CHIPPEWA FALLS — Bob Normand will be inducted in the Wisconsin Hockey Hall of Fame in September. However, the Chippewa Falls native never played hockey and jokes that he can barely stay up on skates.
Normand, 63, is being honored next month because of his decades of volunteer work in the area. He was elected as president of the Chippewa Youth Hockey Association in 2003, and still serves in that position. He also has served as director of the Wisconsin Amateur Hockey Association since 1993.
Normand was stunned when he learned this spring he was named to the Hall of Fame.
“To be honored for a sport I didn’t play, but grown to love, is just amazing to me,” Normand said. “Humbling is definitely the word for it. I just felt what I was doing was what was needed to help the association.”
Steve Gibbs, a Chippewa County judge, has two children who have been involved in the hockey organization. Gibbs first submitted an application for Normand’s nomination in spring 2017.
“When Bob got involved in our rink, CYHA was roughly 10 years old,” Gibbs wrote. “We had one sheet of ice with no refrigeration system. Bob was involved in the planning and construction of the artificial ice plant, including physical cement and rebar work, as our volunteers did all of the work on the artificial ice surface.”
The Chippewa Area Ice Arena, 839 First Ave., has continued to grow in size, as the CYHA added a new rink on the south side of the building, and more recently, a $1.2 million expansion that included new locker rooms and an outdoor rink with a roof, allowing the ice to stay longer in the winter months.
“Throughout the various problems which any association goes through, Bob has been the one constant factor which kept everyone calm and organized,” Gibbs wrote.
CYHA board secretary Jennifer Lindstrom also wrote a letter endorsing Normand’s selection for the Hall of Fame, saying she appreciates Normand’s attention to detail.
“Bob does an excellent job of leading our board members comprised of many different professional trades from experts in HVAC to construction to banking,” she wrote. “He always keeps a cool head, keeps us on track, strives for fairness, and leads by example.”
Wife took him skating
Normand grew up in Chippewa Falls, graduating from Chippewa Falls High School in 1973. He didn’t play hockey, but his wife was involved in figure skating, and she took him to an area rink when they started dating.
“I went out a few times, but I really didn’t skate,” he said. “My wife was the one who signed the kids up.”
They have three daughters and a son. The eldest girl was in figure skating, their son was in hockey, and their youngest daughters did both.
The Chippewa Area Ice Arena, with that single rink, was constructed in 1977. Normand joined the CYHA when his children began skating. He decided to volunteer for the organization, because that defrayed the costs of ice time for his children. He was given the job of scheduling ice time.
“I just kept getting involved,” Normand said. “I’ve probably worked every job here at one time or another. Sometimes, it’s more like a part-time job.”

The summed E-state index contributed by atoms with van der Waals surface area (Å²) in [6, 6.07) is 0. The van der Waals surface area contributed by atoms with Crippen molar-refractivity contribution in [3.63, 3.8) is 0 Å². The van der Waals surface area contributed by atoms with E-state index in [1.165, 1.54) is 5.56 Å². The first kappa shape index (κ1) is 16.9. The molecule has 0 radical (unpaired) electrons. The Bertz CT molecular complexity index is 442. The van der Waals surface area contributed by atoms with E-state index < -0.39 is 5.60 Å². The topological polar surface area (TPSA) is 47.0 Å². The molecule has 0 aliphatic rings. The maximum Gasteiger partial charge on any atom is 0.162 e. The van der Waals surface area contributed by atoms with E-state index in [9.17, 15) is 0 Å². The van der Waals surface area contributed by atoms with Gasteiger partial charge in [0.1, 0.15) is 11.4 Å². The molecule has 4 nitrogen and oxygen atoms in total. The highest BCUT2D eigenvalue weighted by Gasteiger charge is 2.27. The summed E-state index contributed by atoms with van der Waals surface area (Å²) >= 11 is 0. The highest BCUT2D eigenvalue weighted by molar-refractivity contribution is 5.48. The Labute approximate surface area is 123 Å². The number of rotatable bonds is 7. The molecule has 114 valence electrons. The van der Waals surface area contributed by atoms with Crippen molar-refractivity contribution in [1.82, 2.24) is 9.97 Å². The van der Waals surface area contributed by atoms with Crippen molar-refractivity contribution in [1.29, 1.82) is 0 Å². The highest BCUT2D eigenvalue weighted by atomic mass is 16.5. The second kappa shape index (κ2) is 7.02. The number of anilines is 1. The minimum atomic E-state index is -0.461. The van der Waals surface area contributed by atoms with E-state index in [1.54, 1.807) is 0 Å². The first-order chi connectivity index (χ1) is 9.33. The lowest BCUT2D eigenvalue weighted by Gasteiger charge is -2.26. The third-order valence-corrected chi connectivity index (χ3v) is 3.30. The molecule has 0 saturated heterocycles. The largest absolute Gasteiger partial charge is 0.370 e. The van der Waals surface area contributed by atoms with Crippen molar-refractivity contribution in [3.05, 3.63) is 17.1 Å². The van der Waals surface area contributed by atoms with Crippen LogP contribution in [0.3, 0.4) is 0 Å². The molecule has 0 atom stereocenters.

Normand was appointed as director of the Wisconsin Amateur Hockey Association, which made him responsible for the northwest region of the state from Chippewa Falls to Superior. He also was director of the Pee Wee league, setting up tournaments throughout the state.
Hockey growth in Chippewa Falls
The hockey association has about 370 children involved in all age levels, plus another 70 members in the figure skating club.
“It’s a slow growth, but we’re growing,” Normand said. “For the longest time, we’ve been one of the better kept secrets in Chippewa Falls.”
In October 2000, construction began on the south wing to add a second ice sheet. It was finished in January 2004.
A remodel allowed for year-round ice on the newer rink on the south side of the building in 2015. Normand said that has been a game-changer.
“It’s been really good for our programs, and we’re able to rent ice time to other organizations,” he said.
The club raised $215,000 to pay for new dehumidification equipment that allows the ice to stay in the building all year. Without the equipment, the arena could become foggy with ice melt and it could cause the interior of the building to start rusting.
During the middle of the day Friday, children from the Boys & Girls Club stopped in to skate.
“We bring in kids through the day because the ice is here,” he said.
The building also offers free open skate time on Sunday evenings.
The new rink also was a factor in drawing the Chippewa Steel to the building last year, bringing rent, plus a split on food and beer concessions. The NAHL team has meant additional revenue for the building, and they’ve been able to schedule in all the home games for high school teams around the Steel’s schedule.
“We do everything we can to keep our fees down,” he said. “We are the only two-sheet hockey arena in the state run entirely by volunteers.”
The Wisconsin Hockey Hall of Fame induction ceremony will take place Sept. 7 in Eagle River. There is a permanent Hall of Fame building at that rink, he explained.
“It’s the second-oldest rink in Wisconsin,” Normand said. “It’s an all-wood dome.”
Normand is among four people being inducted that day. Another notable inductee that day is Brianna Decker, who played hockey for the Wisconsin Badgers and for the USA hockey team.
Normand was completely unaware of the work being done behind the scenes by members of the CYHA on compiling the nomination papers; he was caught off-guard when informed he was a finalist.
Normand said all his children are coming, along with seven of his eight grandchildren. He is shocked this is all happening.
“I love the sport, I love the kids, and now they’re saying you’re getting honored for doing that,” he said.